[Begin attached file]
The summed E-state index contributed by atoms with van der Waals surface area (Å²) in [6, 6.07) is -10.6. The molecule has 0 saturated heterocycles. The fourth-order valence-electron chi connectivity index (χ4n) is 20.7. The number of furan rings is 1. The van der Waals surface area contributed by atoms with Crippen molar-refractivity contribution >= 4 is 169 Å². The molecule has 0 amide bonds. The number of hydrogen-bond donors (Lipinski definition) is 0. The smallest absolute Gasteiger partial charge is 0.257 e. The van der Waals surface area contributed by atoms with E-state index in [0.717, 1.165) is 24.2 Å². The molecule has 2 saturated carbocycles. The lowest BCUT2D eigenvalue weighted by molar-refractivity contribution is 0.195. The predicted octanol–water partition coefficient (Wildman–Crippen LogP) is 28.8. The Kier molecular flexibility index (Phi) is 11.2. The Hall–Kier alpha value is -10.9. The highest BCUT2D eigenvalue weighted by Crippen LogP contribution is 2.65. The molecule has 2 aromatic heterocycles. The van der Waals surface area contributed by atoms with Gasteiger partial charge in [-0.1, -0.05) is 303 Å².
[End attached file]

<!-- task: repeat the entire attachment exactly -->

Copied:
The summed E-state index contributed by atoms with van der Waals surface area (Å²) in [6, 6.07) is -10.6. The molecule has 0 saturated heterocycles. The fourth-order valence-electron chi connectivity index (χ4n) is 20.7. The number of furan rings is 1. The van der Waals surface area contributed by atoms with Crippen molar-refractivity contribution >= 4 is 169 Å². The molecule has 0 amide bonds. The number of hydrogen-bond donors (Lipinski definition) is 0. The smallest absolute Gasteiger partial charge is 0.257 e. The van der Waals surface area contributed by atoms with E-state index in [0.717, 1.165) is 24.2 Å². The molecule has 2 saturated carbocycles. The lowest BCUT2D eigenvalue weighted by molar-refractivity contribution is 0.195. The predicted octanol–water partition coefficient (Wildman–Crippen LogP) is 28.8. The Kier molecular flexibility index (Phi) is 11.2. The Hall–Kier alpha value is -10.9. The highest BCUT2D eigenvalue weighted by Crippen LogP contribution is 2.65. The molecule has 2 aromatic heterocycles. The van der Waals surface area contributed by atoms with Gasteiger partial charge in [-0.1, -0.05) is 303 Å².